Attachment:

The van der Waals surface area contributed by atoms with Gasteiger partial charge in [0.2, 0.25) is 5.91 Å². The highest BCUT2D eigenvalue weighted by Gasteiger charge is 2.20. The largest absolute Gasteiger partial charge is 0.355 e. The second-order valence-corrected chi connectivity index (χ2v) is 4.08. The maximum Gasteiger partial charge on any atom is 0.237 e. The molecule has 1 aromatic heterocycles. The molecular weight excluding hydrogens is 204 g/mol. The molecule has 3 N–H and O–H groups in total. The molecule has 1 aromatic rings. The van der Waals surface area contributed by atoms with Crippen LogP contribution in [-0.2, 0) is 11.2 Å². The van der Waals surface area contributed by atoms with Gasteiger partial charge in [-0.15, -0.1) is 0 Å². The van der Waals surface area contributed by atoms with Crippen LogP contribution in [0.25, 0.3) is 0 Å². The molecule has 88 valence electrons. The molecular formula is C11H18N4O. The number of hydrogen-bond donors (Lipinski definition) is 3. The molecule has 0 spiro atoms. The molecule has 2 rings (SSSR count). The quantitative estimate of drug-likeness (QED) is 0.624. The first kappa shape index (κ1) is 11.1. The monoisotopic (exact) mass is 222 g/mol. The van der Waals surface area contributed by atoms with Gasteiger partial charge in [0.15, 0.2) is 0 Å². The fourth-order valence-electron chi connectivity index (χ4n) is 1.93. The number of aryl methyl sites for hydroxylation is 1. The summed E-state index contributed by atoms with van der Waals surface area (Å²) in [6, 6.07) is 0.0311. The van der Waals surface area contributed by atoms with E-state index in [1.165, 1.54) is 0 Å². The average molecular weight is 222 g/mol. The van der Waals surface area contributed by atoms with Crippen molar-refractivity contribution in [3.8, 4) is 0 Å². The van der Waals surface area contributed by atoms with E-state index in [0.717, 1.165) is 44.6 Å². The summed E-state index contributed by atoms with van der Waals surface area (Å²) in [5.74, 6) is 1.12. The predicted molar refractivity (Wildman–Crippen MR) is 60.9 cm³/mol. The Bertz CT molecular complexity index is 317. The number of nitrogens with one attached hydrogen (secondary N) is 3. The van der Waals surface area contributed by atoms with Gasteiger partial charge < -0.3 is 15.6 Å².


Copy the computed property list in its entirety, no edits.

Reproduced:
The van der Waals surface area contributed by atoms with Gasteiger partial charge in [0.2, 0.25) is 5.91 Å². The highest BCUT2D eigenvalue weighted by Gasteiger charge is 2.20. The largest absolute Gasteiger partial charge is 0.355 e. The second-order valence-corrected chi connectivity index (χ2v) is 4.08. The maximum Gasteiger partial charge on any atom is 0.237 e. The molecule has 1 aromatic heterocycles. The molecular weight excluding hydrogens is 204 g/mol. The molecule has 3 N–H and O–H groups in total. The molecule has 1 aromatic rings. The van der Waals surface area contributed by atoms with Crippen LogP contribution in [-0.2, 0) is 11.2 Å². The van der Waals surface area contributed by atoms with Gasteiger partial charge in [-0.15, -0.1) is 0 Å². The van der Waals surface area contributed by atoms with Crippen LogP contribution in [0.25, 0.3) is 0 Å². The molecule has 88 valence electrons. The molecular formula is C11H18N4O. The number of hydrogen-bond donors (Lipinski definition) is 3. The molecule has 0 spiro atoms. The molecule has 2 rings (SSSR count). The quantitative estimate of drug-likeness (QED) is 0.624. The first kappa shape index (κ1) is 11.1. The monoisotopic (exact) mass is 222 g/mol. The van der Waals surface area contributed by atoms with Gasteiger partial charge in [0.15, 0.2) is 0 Å². The fourth-order valence-electron chi connectivity index (χ4n) is 1.93. The number of aryl methyl sites for hydroxylation is 1. The summed E-state index contributed by atoms with van der Waals surface area (Å²) in [6, 6.07) is 0.0311. The van der Waals surface area contributed by atoms with E-state index in [1.165, 1.54) is 0 Å². The average molecular weight is 222 g/mol. The van der Waals surface area contributed by atoms with Crippen molar-refractivity contribution in [3.8, 4) is 0 Å². The van der Waals surface area contributed by atoms with E-state index in [0.717, 1.165) is 44.6 Å². The summed E-state index contributed by atoms with van der Waals surface area (Å²) in [5.74, 6) is 1.12. The predicted molar refractivity (Wildman–Crippen MR) is 60.9 cm³/mol. The Bertz CT molecular complexity index is 317. The number of nitrogens with one attached hydrogen (secondary N) is 3. The van der Waals surface area contributed by atoms with Gasteiger partial charge < -0.3 is 15.6 Å².